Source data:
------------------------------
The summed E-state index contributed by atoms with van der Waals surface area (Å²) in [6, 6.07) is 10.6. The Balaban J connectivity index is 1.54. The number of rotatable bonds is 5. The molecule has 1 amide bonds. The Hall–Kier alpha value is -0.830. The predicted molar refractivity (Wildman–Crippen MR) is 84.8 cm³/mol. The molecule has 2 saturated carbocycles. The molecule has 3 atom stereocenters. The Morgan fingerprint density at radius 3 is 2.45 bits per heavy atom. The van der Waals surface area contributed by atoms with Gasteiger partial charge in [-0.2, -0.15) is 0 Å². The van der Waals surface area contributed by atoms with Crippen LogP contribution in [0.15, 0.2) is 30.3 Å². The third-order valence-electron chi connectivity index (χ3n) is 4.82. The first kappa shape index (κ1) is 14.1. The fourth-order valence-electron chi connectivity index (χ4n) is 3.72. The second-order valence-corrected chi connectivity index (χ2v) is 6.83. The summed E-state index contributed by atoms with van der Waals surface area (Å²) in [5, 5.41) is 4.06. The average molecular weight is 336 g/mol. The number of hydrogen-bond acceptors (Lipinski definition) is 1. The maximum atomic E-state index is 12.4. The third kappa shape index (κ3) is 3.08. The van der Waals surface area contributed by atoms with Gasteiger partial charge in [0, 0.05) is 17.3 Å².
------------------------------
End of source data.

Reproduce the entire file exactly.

The summed E-state index contributed by atoms with van der Waals surface area (Å²) in [6, 6.07) is 10.6. The Balaban J connectivity index is 1.54. The number of rotatable bonds is 5. The molecule has 1 amide bonds. The Hall–Kier alpha value is -0.830. The predicted molar refractivity (Wildman–Crippen MR) is 84.8 cm³/mol. The molecule has 2 saturated carbocycles. The molecule has 3 atom stereocenters. The Morgan fingerprint density at radius 3 is 2.45 bits per heavy atom. The van der Waals surface area contributed by atoms with Gasteiger partial charge in [-0.2, -0.15) is 0 Å². The van der Waals surface area contributed by atoms with Crippen LogP contribution in [0.15, 0.2) is 30.3 Å². The third-order valence-electron chi connectivity index (χ3n) is 4.82. The first kappa shape index (κ1) is 14.1. The fourth-order valence-electron chi connectivity index (χ4n) is 3.72. The second-order valence-corrected chi connectivity index (χ2v) is 6.83. The summed E-state index contributed by atoms with van der Waals surface area (Å²) in [5, 5.41) is 4.06. The average molecular weight is 336 g/mol. The number of hydrogen-bond acceptors (Lipinski definition) is 1. The maximum atomic E-state index is 12.4. The third kappa shape index (κ3) is 3.08. The van der Waals surface area contributed by atoms with Gasteiger partial charge in [0, 0.05) is 17.3 Å².